Future Weather attempts to do more than just tell a standard coming of age story, but in the end that is all that it achieves.
Future Weather is an indie drama from first feature director Jenny Deller, about a passionate thirteen-year-old girl who must learn to survive on her own when her mother abandons her. The film is backed with a strong female cast who do their best to impress despite a script that makes it difficult to do so. There were times when this coming of age story went a little too far to get its message of global warming awareness across. As a result, Future Weather felt at times as if watching a public service announcement commercial instead of a feature film.
Lauduree (Perla Haney-Jardine) is a young teenager who is very passionate about the environment and spends most of her free time conducting studies in the fields surround her home. While her school life is just fine, she excels in science and presumably others, her home life is not such a pretty picture. Her mother Tanya (Marin Ireland) is a train wreck and decides to spontaneously flea to California to pursue her dream of being a Hollywood make-up artist. All that remains for Lauduree is an empty house along with the fifty dollars that was left behind with a note that says to call her grandma to come take care of her.
Instead of alerting her grandmother that her mother has abandoned her, Lauduree continues to go to school and do her research as normal. It is not that the thirteen-year-old does not like her grandmother, she is just so attached to her research that she does not want to leave behind six months of collected data. Besides, the science classroom has always been where she felt at home and the teacher Ms. Markovi (Lilli Taylor) is more mother-like than her real mother ever was. But an incident involving the cops ends up unwillingly forcing her grandmother into her life.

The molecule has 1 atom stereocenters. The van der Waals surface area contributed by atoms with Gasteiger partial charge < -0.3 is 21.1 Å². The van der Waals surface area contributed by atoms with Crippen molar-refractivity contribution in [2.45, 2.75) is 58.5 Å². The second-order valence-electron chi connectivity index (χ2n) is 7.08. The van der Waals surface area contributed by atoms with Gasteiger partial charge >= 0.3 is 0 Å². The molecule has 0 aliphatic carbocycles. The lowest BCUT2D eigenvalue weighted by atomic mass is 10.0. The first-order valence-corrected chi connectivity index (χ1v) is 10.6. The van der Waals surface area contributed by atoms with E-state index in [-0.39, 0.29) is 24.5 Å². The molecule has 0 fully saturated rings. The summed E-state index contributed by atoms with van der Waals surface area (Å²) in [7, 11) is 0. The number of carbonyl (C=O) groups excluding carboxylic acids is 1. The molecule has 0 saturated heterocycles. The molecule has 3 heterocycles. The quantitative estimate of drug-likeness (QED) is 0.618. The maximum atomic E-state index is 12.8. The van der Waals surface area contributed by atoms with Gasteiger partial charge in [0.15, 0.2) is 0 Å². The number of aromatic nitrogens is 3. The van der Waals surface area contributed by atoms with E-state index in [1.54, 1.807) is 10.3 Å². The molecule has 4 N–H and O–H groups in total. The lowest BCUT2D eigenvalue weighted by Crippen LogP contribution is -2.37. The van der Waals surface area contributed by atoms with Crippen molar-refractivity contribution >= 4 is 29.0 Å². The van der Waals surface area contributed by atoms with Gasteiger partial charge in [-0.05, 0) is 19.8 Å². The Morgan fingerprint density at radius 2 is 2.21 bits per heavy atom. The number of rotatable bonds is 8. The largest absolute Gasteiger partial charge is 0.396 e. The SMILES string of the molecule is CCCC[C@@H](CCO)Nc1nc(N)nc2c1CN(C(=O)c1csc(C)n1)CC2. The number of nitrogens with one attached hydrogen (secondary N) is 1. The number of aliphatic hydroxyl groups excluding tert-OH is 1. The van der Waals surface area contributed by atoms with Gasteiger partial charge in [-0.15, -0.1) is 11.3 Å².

The biggest issue found in Future Weather is how the film pushed its conservation message into as many scenes as possible, making it seem more about saving the environment than about its characters. This would be fine if it were a documentary instead of a narrative feature film. Being that Future Weather was partly financed with a grant from the Alfred P. Sloan Foundation-a foundation that supports scientific research to improve the quality of life-was likely the reason for overstating its message.
One quality that stood out to me the most in the film was the cinematography. Even when the dialog in a scene felt too carefully constructed – which it often was – the entire scene would not go to waste because of the superb camera work on display. Like the main character, the cinematography also seemed to feel more at home in nature. The small details that Future Weather was able to capture were the most memorable, like an ant crawling off the tip of a finger into its ant hill and the underwater mussel hunting sequences.
Ultimately, it is the script makes the story too implausible at times and too environmentally preachy at others. Future Weather’s attempt at plucking emotional strings felt seriously out of tune. When the mother leaves her daughter it is mostly disappointment that is felt, some relief, but hardly any sadness – the daughter seems to concur. Future Weather attempts to do more than just tell a standard coming of age story, but in the end that is all that it achieves.